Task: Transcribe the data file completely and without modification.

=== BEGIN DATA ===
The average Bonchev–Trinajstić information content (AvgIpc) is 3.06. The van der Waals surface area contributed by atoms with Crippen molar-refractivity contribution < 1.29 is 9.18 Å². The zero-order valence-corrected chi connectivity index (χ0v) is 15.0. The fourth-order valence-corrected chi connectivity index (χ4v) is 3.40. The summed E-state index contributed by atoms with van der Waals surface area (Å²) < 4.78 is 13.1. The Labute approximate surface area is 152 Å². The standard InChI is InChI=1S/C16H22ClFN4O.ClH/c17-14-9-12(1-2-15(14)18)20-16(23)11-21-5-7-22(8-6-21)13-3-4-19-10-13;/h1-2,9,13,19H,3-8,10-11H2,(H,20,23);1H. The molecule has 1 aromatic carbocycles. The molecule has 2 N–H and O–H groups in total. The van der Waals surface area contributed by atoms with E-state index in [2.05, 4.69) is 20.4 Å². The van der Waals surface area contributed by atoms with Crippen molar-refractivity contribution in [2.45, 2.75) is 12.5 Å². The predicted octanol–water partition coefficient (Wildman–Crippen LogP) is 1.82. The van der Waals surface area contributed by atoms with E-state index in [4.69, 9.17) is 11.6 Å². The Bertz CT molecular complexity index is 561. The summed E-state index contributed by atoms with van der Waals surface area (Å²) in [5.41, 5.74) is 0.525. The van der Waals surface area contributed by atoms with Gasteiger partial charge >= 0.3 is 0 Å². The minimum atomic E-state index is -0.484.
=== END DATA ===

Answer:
The average Bonchev–Trinajstić information content (AvgIpc) is 3.06. The van der Waals surface area contributed by atoms with Crippen molar-refractivity contribution < 1.29 is 9.18 Å². The zero-order valence-corrected chi connectivity index (χ0v) is 15.0. The fourth-order valence-corrected chi connectivity index (χ4v) is 3.40. The summed E-state index contributed by atoms with van der Waals surface area (Å²) < 4.78 is 13.1. The Labute approximate surface area is 152 Å². The standard InChI is InChI=1S/C16H22ClFN4O.ClH/c17-14-9-12(1-2-15(14)18)20-16(23)11-21-5-7-22(8-6-21)13-3-4-19-10-13;/h1-2,9,13,19H,3-8,10-11H2,(H,20,23);1H. The molecule has 1 aromatic carbocycles. The molecule has 2 N–H and O–H groups in total. The van der Waals surface area contributed by atoms with E-state index in [2.05, 4.69) is 20.4 Å². The van der Waals surface area contributed by atoms with Crippen molar-refractivity contribution in [2.45, 2.75) is 12.5 Å². The predicted octanol–water partition coefficient (Wildman–Crippen LogP) is 1.82. The van der Waals surface area contributed by atoms with E-state index in [4.69, 9.17) is 11.6 Å². The Bertz CT molecular complexity index is 561. The summed E-state index contributed by atoms with van der Waals surface area (Å²) in [5.41, 5.74) is 0.525. The van der Waals surface area contributed by atoms with Gasteiger partial charge >= 0.3 is 0 Å². The minimum atomic E-state index is -0.484.